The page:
Elected officials love to say they aren’t typical politicians. In the case of Denver Riggleman, a Republican congressman from Virginia, it’s true. A businessman, former Air Force intelligence officer, and expert on Bigfoot believers, Riggleman has repeatedly refused to bow to party orthodoxy since being elected in 2018, most notably when he officiated a same-sex marriage ceremony last year.
More recently, Riggleman has become one of the most outspoken Republican critics of QAnon, the online community organized loosely around the conspiracy theory that Donald Trump is waging a secret war against deep-state pedophiles and satanists. He cosponsored bipartisan legislation to condemn the movement and was the only Republican to speak in favor of the bill on the House floor in October.
Entering office, Riggleman was curious to see how far he could make it in politics while sticking stubbornly to his conscience. The answer: not far. In June, local GOP officials, who had already censured him for “abandoning party principles,” replaced the traditional public primary with an unusual drive-through convention, in which Riggleman lost the nomination to a more conservative candidate.
Riggleman recently spoke to WIRED about QAnon and the future of the Republican Party, and he didn’t sound optimistic. Two weeks after the election, members of his own party, including the president, continued to stoke ludicrous claims of fraud to undermine the results. “There are elected officials who believe this,” he said, discussing conspiracy theories that spread on social media. “And that should just blow people’s minds.”
The interview has been condensed and lightly edited for clarity.
WIRED: When did QAnon come on your radar, and how did you react when you first learned about it?
Denver Riggleman: In the beginning of 2019, I started getting some messages about certain things that were a bit nonsensical, and I don’t even remember exactly what they were. I remember writing back to these individuals that were Facebook friends, or text messages from people I’ve known for decades, sometimes, that would be fundamentally ridiculous.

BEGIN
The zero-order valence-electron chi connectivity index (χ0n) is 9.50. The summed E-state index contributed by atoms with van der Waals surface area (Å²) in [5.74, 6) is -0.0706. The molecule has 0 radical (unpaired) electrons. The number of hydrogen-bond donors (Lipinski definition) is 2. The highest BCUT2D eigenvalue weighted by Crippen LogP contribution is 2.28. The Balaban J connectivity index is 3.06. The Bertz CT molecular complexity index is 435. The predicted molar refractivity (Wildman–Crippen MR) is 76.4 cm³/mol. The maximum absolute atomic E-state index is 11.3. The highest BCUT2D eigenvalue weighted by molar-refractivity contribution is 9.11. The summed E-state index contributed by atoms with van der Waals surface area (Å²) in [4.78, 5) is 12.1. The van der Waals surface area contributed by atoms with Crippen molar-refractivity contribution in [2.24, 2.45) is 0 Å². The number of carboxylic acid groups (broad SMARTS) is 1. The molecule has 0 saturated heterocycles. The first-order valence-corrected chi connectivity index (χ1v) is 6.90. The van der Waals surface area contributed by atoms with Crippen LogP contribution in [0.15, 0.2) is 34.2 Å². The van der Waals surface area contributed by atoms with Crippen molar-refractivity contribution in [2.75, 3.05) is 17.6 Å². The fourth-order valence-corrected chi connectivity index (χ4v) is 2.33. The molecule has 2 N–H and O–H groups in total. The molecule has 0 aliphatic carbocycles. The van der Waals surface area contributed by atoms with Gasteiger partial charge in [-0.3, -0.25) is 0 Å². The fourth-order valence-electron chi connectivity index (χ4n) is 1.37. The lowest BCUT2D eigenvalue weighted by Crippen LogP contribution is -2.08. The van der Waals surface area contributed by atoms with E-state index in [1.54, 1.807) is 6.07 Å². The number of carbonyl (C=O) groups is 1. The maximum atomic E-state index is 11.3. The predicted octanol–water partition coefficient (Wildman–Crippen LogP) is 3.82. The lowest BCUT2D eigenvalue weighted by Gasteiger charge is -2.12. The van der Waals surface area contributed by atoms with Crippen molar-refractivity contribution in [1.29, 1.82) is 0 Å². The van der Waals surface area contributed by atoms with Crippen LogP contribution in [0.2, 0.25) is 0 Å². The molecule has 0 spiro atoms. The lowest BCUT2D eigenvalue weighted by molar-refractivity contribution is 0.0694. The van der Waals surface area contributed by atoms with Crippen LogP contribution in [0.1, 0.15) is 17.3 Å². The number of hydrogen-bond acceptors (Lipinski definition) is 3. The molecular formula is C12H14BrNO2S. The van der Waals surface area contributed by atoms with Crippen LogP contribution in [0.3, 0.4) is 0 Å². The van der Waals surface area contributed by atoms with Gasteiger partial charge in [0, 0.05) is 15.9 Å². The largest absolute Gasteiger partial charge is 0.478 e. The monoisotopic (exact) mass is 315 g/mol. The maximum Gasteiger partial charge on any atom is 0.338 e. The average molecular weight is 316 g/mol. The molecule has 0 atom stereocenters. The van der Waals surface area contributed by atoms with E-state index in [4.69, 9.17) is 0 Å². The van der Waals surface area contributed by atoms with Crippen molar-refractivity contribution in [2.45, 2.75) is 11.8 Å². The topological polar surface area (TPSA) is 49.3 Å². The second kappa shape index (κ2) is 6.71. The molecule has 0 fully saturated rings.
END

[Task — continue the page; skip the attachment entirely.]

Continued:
Q: When did you first realize that other Republican elected officials were afraid to criticize this thing that struck you is so ridiculous?
Right after I came out against QAnon, I thought this was sort of a no-brainer, but boy did I underestimate the violent pushback that I would get, not only on social media but also vitriol even from people that were close to me. As soon as I identified QAnon as a threat, those who had completely subsumed themselves in this belief system looked at me as a threat. Because QAnon has evolved well beyond a simple conspiracy theory. It’s almost religious; it’s cultlike. And so, when you poke a cult, it’s going to poke back pretty hard.
Q: Most Republicans in the House voted for the bill that you cosponsored condemning QAnon. But you’re the only Republican who gave a floor speech about it and, perhaps not coincidentally, the only cosponsor who was not running for reelection. Do you think you would have been as outspoken on the subject if you had been running for reelection?
Absolutely. The reason I’m here and not running for reelection is because I was so outspoken. If you do research on me, the issue for me is that I refused to play the game when I knew I had to. And something like QAnon, if I automatically identify this as insane, I’m going against what the party objective is, which is to get people reelected. And that’s why I believe the duopoly with the two-party system is so fundamentally broken.